CAW focuses on Ford as strike deadline looms
Even a short strike could harm economic growth: Moody
Canadian Auto Workers
Detroit Big 3
TORONTO — Negotiations between the Big Three North American automakers and their Canadian workers are drawing closer to a line in the sand drawn by the union.
The Canadian Auto Workers has threatened job action, possibly against all three companies, if there is no agreement by midnight eastern time today (Sept. 17).
CAW president Ken Lewenza told a Toronto news conference that Ford has shown a “clear willingness” to reach a new contract and the union will work around the clock to achieve that, hoping to use a Ford agreement as leverage with General Motors and Chrysler.
Though Lewenza did not say if Ford has agreed to a union proposal that would lower wages for new hires but still allow them to progress to full pay over time, he suggested the company isn’t dead set against the idea.
“Ford isn’t philosophically opposed to anything other than to say, ‘Folks, keep your costs down, keep it manageable,’ and (then) we can share in the success with the company together.”’
He said Ford “hasn’t promised anything” but added the company has indicated it agrees in principle to some of the union’s issues, which he said are being reviewed for possible “tweaking.”
Chrysler appeared miffed by the union’s move, a spokeswoman saying the company was “very concerned.” GM and Ford had little comment.
Lewenza expressed confidence a deal could be reached by the union’s strike deadline and said the union would ignore its deadline if a breakthrough was close; if not, the CAW will put its near-21,000 members on strike at one or all of the automakers’ plants.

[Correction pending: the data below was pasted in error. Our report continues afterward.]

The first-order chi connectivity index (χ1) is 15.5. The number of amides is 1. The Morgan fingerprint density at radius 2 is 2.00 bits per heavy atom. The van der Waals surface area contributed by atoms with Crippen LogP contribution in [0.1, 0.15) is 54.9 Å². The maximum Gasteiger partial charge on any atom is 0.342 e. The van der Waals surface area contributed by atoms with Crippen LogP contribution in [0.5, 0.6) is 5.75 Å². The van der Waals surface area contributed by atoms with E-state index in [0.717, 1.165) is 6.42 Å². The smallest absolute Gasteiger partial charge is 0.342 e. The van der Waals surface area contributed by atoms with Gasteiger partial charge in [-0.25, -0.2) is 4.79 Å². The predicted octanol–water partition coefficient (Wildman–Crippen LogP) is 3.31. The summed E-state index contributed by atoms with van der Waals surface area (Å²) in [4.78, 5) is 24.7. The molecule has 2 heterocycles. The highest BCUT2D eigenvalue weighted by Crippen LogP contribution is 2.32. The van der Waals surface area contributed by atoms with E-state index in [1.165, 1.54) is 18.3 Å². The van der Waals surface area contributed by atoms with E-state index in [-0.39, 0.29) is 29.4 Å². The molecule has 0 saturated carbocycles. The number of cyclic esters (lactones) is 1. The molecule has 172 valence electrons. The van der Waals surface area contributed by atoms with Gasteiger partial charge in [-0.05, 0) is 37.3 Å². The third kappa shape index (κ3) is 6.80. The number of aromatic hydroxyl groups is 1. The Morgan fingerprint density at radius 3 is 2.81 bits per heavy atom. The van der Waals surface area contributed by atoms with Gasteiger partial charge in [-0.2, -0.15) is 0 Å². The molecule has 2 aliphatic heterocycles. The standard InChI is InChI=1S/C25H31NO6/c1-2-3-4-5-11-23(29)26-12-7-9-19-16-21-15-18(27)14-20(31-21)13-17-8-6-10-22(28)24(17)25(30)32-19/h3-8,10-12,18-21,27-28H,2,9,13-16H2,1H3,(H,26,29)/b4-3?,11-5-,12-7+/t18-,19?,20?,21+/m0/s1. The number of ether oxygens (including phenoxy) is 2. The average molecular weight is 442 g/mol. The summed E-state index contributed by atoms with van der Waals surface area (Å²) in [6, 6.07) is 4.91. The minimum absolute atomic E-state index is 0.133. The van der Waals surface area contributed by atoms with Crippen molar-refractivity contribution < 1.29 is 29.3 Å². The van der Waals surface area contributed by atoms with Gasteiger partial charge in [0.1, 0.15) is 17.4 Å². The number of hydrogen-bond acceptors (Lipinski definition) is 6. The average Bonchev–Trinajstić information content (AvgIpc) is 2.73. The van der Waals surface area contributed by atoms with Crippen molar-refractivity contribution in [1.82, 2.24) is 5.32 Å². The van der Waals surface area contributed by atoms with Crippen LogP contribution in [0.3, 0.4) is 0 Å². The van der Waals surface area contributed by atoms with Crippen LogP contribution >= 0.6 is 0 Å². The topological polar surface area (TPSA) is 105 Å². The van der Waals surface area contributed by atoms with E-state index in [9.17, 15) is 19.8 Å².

The automakers entered the bargaining round seeking a permanent wage reduction for fresh employees, similar to a deal the companies reached in the US. But the CAW has been adamant it will never agree to a pay structure that creates “two tiers” of employees.
A debt ratings agency that covers the auto industry believes that even a short strike by Canadian auto workers could be “painful” and hurt the country’s weak economic growth for months to come.
“Even a one-week walkout could jeopardize Canada’s increasingly listless growth, shaving 0.25 percentage point from September GDP while disrupting North American supply chains and retail spending into the fourth quarter,” Moody’s
Analytics senior economist Mark Hopkins said.
Moody’s said the auto industry is one of “the few bright lights on the Canadian manufacturing landscape.”
Transportation equipment accounted for more than three-quarters of the growth in Canadian manufacturing in the 12 months through June. The resurgence of the Big 3 has helped drive a sharp acceleration in Ontario manufacturing, more than offsetting the slowing pace of shipments from Quebec and BC, Hopkins wrote in a report.
Ratings service DBRS said it believes a strike won’t likely be long or have a significantly harmful effect on General Motors or Ford.
DBRS said the risk of a strike is “manageable” even though it will have some impact on the automakers’ U.S. operations because of the inter-relationship between the operations on both sides of the border.
© 2012 The Canadian Press